Monday, August 29, 2016

[Multiculturalism in Action Project 2016-17] Bangladeshi and Sri Lankan Culture Workshop

On 6 August, 2016, the Bangladeshi and Sri Lankan Culture Workshop invited Mr. Dewan Saiful Alam, former President of the Bangladesh Association of Hong Kong, to give a talk on Bangladeshi Culture and the Bangladeshi Community in Hong Kong.

Bangladesh is one of the most densely populated countries in the world. Over 90% of the population are Muslims, other are Hindus, Christians, and Buddhist. Geographically speaking, Bangladesh is a plain country and flooding is common during the monsoon season. In rush hours and festival times, Mr. Dewan said using waterways is more convenient and reliable than road transportation. 

Mr. Dewan presenting an overview on Bangladesh

One of the most important days in Bangladesh is the International Mother Language Day. It has been observed annually since 21 February 1952. At that time, Pakistan was planning to impose Urdu as state language in East Pakistan (later became Bangladesh after the independence in 1979). University students and politicians demonstrated for the recognition of Bengali and oppose the imposition of Urdu, and in the process some students were shot dead. Nowadays, it is still an important and emotional day for many Bangladeshis. 

Martyr Monument at the University of Dhaka, commemorates those who were killed in 1952.
Photo source: Essay and Paragraph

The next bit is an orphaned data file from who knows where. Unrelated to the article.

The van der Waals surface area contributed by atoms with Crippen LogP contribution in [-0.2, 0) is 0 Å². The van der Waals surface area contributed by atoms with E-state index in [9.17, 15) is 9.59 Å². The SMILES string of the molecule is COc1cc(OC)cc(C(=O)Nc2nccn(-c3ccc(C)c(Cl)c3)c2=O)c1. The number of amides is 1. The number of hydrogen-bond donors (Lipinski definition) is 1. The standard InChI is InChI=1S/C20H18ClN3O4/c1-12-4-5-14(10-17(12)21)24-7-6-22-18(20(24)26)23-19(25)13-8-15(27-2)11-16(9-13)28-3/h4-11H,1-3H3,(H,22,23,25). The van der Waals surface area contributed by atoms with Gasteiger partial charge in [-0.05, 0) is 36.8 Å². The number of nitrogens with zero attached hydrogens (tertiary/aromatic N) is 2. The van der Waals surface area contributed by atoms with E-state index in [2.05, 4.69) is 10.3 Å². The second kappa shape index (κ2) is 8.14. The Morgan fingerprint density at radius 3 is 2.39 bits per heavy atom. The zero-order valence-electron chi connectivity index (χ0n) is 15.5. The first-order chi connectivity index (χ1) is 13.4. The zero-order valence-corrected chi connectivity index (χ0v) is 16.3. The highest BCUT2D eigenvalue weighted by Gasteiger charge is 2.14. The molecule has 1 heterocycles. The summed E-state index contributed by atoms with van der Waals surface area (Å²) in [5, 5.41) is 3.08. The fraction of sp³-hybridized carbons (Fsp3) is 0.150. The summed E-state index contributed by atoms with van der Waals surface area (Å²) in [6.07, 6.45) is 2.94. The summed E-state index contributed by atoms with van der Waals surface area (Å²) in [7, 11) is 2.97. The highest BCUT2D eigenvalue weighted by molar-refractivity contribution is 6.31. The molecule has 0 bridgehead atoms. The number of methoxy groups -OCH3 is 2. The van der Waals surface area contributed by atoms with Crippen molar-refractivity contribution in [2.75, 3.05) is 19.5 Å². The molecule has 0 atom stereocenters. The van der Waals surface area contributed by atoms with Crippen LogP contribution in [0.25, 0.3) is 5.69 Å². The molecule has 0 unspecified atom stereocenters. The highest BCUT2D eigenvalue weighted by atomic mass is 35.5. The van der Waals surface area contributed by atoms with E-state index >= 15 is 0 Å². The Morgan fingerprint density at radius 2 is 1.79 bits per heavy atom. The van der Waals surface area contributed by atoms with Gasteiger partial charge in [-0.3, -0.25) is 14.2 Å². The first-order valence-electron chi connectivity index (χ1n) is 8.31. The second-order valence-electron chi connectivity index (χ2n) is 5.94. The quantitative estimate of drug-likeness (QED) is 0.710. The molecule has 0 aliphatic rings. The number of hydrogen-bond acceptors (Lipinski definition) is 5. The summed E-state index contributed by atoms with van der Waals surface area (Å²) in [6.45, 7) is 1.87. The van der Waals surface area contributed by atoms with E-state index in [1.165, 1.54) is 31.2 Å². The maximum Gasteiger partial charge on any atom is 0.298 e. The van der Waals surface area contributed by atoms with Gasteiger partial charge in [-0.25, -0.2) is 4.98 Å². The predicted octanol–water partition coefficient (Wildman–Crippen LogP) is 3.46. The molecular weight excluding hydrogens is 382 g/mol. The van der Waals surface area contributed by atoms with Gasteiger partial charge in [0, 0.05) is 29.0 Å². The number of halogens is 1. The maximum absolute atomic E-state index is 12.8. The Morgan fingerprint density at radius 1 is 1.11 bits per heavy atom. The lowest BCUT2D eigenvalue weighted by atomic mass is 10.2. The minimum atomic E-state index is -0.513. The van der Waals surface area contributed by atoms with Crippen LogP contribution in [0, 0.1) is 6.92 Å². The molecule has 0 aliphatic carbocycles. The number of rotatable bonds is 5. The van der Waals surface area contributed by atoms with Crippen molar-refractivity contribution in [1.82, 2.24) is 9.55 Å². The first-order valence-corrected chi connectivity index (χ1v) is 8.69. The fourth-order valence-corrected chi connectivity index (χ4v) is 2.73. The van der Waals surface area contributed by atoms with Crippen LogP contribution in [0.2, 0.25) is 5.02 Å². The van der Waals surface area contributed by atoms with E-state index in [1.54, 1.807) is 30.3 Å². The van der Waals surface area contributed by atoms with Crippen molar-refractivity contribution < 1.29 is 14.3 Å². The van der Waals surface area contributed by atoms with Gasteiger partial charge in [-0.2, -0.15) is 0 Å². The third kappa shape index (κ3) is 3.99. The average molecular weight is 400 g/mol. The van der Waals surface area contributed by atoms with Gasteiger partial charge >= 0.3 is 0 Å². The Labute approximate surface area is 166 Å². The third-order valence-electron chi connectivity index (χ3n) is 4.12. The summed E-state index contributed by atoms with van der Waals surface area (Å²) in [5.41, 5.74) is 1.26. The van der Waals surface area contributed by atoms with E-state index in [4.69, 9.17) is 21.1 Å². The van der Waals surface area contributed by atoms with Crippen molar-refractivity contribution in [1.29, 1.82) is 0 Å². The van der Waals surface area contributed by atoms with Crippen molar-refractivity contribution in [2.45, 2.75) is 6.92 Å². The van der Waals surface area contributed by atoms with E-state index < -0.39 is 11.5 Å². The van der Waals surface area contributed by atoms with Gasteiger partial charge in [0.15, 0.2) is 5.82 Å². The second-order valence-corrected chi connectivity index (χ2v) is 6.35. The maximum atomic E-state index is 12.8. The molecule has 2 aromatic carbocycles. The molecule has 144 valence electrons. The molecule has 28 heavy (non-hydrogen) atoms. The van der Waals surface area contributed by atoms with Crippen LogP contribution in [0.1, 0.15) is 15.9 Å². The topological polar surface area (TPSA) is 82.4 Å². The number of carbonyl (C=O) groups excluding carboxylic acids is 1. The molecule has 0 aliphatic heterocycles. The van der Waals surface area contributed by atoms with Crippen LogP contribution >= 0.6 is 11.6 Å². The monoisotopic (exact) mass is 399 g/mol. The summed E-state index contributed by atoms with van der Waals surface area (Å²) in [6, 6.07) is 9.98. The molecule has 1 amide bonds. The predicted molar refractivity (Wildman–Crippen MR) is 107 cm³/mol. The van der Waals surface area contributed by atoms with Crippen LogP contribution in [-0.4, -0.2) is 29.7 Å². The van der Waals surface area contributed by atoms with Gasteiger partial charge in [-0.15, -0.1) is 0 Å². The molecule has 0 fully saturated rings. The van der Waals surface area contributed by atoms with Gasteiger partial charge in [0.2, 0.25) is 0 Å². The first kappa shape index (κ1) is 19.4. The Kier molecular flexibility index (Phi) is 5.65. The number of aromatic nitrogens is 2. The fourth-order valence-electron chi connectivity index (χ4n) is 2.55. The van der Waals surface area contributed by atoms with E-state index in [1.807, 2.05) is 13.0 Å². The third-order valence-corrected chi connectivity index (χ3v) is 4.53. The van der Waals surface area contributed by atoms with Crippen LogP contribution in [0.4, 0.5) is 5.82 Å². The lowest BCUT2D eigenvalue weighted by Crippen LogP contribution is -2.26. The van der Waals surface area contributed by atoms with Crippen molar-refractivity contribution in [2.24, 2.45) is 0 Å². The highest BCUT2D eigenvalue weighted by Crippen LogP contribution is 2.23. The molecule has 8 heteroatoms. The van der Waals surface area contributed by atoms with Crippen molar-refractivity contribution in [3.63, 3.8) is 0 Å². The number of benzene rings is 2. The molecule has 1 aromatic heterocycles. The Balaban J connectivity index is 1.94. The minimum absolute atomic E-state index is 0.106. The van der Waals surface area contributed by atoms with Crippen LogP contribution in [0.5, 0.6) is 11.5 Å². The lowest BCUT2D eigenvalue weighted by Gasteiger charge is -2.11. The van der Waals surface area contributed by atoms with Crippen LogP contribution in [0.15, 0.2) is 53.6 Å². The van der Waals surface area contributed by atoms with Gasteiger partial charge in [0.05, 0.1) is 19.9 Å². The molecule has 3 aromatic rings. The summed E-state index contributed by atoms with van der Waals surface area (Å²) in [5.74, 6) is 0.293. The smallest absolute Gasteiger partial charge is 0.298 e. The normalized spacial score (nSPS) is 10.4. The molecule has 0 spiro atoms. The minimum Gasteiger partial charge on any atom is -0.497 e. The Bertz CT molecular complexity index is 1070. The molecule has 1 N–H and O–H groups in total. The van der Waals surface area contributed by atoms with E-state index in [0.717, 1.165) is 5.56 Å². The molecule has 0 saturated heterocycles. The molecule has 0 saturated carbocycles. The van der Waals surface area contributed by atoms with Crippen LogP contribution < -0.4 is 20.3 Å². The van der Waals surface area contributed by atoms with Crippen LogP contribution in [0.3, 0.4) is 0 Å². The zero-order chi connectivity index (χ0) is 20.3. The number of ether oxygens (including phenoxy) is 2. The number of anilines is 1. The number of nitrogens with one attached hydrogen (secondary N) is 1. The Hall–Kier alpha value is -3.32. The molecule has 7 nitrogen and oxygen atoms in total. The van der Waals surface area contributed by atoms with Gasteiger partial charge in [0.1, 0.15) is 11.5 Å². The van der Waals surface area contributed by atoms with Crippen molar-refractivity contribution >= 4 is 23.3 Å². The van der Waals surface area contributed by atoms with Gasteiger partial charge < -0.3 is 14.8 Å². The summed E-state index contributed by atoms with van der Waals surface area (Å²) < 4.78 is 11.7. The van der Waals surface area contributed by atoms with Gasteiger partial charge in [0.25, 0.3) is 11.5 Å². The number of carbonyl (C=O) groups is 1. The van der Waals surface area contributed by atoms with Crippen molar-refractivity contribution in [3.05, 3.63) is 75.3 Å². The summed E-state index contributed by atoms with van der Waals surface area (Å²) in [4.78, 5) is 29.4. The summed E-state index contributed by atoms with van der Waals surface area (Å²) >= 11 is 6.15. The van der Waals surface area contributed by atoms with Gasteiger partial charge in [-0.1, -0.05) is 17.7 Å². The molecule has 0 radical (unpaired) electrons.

Since 2005, the economy in Bangladesh has been rapidly developing. The garment industry in Bangladesh ranks second in the world. Mr. Dewan told us that more than 70% of the businesses owned by Bangladeshis in Hong Kong are related to this field. Tea production is another essential industry in Bangladesh. It owns three of the world’s largest tea gardens, which are all located in the Sylhet Division in the eastern Bangladesh.

According to Mr. Dewan, there are around 2,000 Bangladeshis living in Hong Kong. Most of them have started their businesses in Hong Kong since 1985 as middle people between the textile factories in Bangladesh and the raw material suppliers in China. Nowadays, Bangladeshis are working in various occupations as well, such as bankers, editors, and mobile phone traders. 

The Bangladesh Association of Hong Kong was established in 2003 to support the Bangladeshis living in Hong Kong. Mr. Dewan felt that as the first generation in Hong Kong, it is his duty to help pass down Bengali traditions to the future generation. Every year, the Association organizes various activities, such as celebrations for the Bengali New Year and National Day, to keep their traditions alive in Hong Kong. Besides, there is a weekend school for children to learn Bengali.

Carnival for Bengali New Year
Photo credit: AFM Tariq

Dance performance on National Day
Photo credit: AFM Tariq

Mr. Dewan said language barriers and getting a job are the biggest challenges for Bangladeshis living in Hong Kong. It is not easy to get a job in Hong Kong due to the Chinese language requirement. Many Bangladeshis who have graduated from the universities in Hong Kong have chosen to work in other countries such as Singapore and the US. To Mr. Dewan, it is a loss of human capital for Hong Kong. He said the Association have been negotiating with the government to resolve these issues, and it is hoped that Bangladeshis can truly integrate in Hong Kong, which is home for them. 

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